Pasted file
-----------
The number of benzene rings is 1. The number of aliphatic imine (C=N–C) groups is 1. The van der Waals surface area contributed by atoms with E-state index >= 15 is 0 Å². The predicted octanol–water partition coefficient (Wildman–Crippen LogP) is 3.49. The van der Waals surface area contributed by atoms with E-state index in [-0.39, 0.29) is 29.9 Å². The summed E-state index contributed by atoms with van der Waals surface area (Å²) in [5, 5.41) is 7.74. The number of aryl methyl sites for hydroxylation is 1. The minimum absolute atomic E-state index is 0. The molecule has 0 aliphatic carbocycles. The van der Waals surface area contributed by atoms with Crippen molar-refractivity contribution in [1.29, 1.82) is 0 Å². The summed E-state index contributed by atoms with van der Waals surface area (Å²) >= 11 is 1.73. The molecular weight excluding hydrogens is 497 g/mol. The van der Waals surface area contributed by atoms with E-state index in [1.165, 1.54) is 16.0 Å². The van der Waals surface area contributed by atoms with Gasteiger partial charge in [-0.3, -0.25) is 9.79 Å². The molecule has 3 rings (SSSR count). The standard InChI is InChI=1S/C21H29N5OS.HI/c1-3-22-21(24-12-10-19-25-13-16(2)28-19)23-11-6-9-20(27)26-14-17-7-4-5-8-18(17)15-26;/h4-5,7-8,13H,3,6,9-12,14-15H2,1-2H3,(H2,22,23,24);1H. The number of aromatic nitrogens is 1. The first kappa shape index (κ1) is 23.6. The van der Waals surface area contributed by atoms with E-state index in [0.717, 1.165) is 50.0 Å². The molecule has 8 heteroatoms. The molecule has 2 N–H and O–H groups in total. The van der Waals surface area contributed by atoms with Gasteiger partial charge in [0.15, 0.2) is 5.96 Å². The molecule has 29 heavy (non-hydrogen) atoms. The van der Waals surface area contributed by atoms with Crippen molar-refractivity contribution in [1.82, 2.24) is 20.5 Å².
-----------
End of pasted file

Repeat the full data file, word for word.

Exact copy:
The number of benzene rings is 1. The number of aliphatic imine (C=N–C) groups is 1. The van der Waals surface area contributed by atoms with E-state index >= 15 is 0 Å². The predicted octanol–water partition coefficient (Wildman–Crippen LogP) is 3.49. The van der Waals surface area contributed by atoms with E-state index in [-0.39, 0.29) is 29.9 Å². The summed E-state index contributed by atoms with van der Waals surface area (Å²) in [5, 5.41) is 7.74. The number of aryl methyl sites for hydroxylation is 1. The minimum absolute atomic E-state index is 0. The molecule has 0 aliphatic carbocycles. The van der Waals surface area contributed by atoms with Crippen molar-refractivity contribution in [1.29, 1.82) is 0 Å². The summed E-state index contributed by atoms with van der Waals surface area (Å²) >= 11 is 1.73. The molecular weight excluding hydrogens is 497 g/mol. The van der Waals surface area contributed by atoms with E-state index in [1.165, 1.54) is 16.0 Å². The van der Waals surface area contributed by atoms with Gasteiger partial charge in [-0.3, -0.25) is 9.79 Å². The molecule has 3 rings (SSSR count). The standard InChI is InChI=1S/C21H29N5OS.HI/c1-3-22-21(24-12-10-19-25-13-16(2)28-19)23-11-6-9-20(27)26-14-17-7-4-5-8-18(17)15-26;/h4-5,7-8,13H,3,6,9-12,14-15H2,1-2H3,(H2,22,23,24);1H. The number of aromatic nitrogens is 1. The first kappa shape index (κ1) is 23.6. The van der Waals surface area contributed by atoms with E-state index in [0.717, 1.165) is 50.0 Å². The molecule has 8 heteroatoms. The molecule has 2 N–H and O–H groups in total. The van der Waals surface area contributed by atoms with Gasteiger partial charge in [0.15, 0.2) is 5.96 Å². The molecule has 29 heavy (non-hydrogen) atoms. The van der Waals surface area contributed by atoms with Crippen molar-refractivity contribution in [1.82, 2.24) is 20.5 Å².